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Mideast edition, Friday, May 11, 2007

WASHINGTON — Members of the House want to give troops a bigger-than-expected raise not just next year but the four years after that, too.

Tucked into the House Armed Services Committee’s 2008 defense authorization bill is language guaranteeing a 3.5 percent pay raise for all servicemembers starting next January and a promise of raises through 2012 of 0.5 percent above the anticipated average salary increase among civilian workers.

Lawmakers said the goal of the pay raises is to help close the gap between private sector pay and military pay. Defense officials had asked for a 3.0 percent pay raise in 2008, and have offered no long-term plans for pay beyond then.

Currently, analysts estimate that servicemembers make 3.9 percent less than comparable civilian personnel. Approving not only the higher 2008 pay raise but also the above-civilian-pay increases for the four years after that would drop the gap to 1.4 percent.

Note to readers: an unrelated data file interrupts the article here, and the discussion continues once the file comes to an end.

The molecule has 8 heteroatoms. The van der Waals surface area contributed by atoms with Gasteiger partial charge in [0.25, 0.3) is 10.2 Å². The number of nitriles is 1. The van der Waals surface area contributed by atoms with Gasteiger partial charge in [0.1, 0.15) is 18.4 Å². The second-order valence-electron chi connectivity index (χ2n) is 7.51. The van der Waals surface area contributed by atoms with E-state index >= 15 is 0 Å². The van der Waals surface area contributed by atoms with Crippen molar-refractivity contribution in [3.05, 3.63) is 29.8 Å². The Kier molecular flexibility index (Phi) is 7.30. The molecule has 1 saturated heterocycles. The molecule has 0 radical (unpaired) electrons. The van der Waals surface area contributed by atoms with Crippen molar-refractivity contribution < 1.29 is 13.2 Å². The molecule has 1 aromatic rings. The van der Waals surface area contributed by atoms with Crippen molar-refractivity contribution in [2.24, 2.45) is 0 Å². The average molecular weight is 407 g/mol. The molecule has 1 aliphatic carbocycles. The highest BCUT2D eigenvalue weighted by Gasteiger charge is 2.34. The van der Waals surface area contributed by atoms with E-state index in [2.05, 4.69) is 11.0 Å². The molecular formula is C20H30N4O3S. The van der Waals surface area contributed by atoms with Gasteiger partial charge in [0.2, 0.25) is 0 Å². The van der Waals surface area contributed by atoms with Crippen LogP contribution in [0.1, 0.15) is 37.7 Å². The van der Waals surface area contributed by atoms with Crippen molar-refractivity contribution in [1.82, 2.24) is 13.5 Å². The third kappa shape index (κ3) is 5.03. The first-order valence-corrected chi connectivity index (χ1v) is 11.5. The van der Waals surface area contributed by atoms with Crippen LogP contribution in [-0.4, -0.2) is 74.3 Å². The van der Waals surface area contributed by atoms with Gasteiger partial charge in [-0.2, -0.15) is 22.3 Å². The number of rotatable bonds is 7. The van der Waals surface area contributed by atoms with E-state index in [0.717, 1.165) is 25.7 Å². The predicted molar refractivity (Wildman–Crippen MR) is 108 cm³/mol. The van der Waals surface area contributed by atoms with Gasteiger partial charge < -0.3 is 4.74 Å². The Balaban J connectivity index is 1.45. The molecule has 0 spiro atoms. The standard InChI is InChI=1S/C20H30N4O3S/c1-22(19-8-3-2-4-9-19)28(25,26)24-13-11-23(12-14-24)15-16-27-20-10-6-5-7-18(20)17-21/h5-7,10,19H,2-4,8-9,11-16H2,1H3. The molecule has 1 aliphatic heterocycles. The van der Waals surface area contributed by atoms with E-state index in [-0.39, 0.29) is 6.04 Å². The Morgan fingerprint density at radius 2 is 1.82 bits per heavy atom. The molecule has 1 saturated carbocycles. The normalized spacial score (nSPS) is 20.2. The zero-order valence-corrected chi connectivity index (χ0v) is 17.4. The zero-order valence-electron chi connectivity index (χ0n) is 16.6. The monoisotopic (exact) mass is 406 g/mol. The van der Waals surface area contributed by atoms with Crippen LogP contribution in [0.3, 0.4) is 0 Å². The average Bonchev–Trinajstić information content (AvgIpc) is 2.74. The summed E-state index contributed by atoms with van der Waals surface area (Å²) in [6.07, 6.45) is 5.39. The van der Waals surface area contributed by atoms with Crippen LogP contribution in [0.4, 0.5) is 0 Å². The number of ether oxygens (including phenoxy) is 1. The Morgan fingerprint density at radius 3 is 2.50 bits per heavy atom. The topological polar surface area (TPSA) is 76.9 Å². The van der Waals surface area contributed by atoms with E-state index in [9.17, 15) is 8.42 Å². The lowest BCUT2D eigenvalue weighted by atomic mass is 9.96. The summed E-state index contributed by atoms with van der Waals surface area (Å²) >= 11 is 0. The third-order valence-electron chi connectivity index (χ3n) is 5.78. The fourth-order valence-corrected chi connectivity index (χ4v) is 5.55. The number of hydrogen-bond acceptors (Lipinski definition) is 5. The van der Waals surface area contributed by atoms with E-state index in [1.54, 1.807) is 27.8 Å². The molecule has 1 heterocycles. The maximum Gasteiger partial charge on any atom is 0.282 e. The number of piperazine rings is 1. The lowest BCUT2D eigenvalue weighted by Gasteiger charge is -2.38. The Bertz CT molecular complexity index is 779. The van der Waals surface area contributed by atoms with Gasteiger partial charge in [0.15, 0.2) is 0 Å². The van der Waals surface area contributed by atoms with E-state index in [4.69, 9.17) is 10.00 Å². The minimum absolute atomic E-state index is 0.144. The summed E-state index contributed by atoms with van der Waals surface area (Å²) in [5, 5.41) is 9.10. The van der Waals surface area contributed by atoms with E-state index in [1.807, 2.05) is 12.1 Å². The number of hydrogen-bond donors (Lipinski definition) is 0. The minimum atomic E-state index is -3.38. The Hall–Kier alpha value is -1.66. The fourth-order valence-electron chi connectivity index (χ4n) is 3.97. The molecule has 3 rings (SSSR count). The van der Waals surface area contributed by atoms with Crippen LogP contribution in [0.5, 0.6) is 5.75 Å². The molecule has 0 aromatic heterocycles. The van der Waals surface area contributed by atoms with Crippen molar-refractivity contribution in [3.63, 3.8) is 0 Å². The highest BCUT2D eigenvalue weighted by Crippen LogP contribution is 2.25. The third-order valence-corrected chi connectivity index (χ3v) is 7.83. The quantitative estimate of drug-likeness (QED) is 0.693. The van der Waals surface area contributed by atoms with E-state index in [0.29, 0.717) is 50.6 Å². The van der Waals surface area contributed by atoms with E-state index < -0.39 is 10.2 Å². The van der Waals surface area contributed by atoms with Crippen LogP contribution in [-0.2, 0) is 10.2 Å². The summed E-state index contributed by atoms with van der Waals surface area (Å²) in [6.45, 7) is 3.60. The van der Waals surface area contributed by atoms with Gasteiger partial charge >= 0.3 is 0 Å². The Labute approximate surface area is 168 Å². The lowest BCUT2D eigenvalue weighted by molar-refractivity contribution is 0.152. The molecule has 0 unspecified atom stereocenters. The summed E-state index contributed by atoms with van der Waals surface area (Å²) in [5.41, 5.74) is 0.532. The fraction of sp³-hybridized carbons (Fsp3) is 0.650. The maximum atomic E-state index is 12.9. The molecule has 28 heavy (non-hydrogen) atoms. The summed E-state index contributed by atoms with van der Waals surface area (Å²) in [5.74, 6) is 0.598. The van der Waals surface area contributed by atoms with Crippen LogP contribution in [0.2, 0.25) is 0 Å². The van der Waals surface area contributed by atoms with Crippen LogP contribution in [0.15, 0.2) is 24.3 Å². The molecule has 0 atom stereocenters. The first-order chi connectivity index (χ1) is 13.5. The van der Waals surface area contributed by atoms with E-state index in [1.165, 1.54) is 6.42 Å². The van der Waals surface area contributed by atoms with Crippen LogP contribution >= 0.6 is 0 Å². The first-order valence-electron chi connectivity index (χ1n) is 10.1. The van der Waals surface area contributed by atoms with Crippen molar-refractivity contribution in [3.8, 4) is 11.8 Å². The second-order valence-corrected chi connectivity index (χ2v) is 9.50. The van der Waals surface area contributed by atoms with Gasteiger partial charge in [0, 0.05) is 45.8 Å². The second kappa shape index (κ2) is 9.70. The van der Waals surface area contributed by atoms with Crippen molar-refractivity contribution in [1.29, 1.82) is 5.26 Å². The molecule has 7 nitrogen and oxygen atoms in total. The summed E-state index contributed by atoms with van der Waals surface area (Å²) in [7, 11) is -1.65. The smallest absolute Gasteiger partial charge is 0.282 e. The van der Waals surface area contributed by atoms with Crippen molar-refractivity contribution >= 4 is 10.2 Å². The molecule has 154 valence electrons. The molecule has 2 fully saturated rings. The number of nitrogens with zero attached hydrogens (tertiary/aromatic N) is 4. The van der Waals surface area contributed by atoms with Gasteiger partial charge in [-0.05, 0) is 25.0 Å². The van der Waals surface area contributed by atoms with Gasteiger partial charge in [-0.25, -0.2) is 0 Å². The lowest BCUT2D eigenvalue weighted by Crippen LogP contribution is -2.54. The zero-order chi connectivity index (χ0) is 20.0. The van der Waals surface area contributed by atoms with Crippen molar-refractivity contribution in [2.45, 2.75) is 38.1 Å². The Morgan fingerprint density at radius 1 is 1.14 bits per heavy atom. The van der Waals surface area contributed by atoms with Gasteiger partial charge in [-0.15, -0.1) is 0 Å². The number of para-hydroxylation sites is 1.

The $645.6 billion authorization legislation, passed unanimously by the committee Wednesday night, also includes a provision to double maximum hardship duty pay from $750 to $1,500 a month.

The budget proposal is expected to be voted on by the full House before the end of the month.

Along with nearly $504 billion in base funding for the defense department, the bill includes almost $142 billion in funds for operations in Iraq and Afghanistan next year. Lawmakers added more than $22 billion to the Defense Department’s base budget request to pay for what they saw as unmet needs within the services.

Their plans include a $4.1 billion boost in funding to buy Mine Resistant Ambush Protected vehicles, $3.7 billion to get additional armored vehicles, and $1.2 billion in research for better body armor systems.

To offset some of those increases, the House proposal cut $867 million from the Army’s Future Combat Systems program $3.7 billion request for next year. Republicans on the committee tried to restore about $200 million of that restored during debate Wednesday, but the Democratic majority rejected that plan.

Senate officials are expected to begin deliberations on their version of the 2008 defense budget later this month. Last year, the Senate rejected House plans for a pay raise above the department’s request, and troops saw only a 2.2 percent increase in their checks, their lowest raise in a decade.

What the difference would be for you ...

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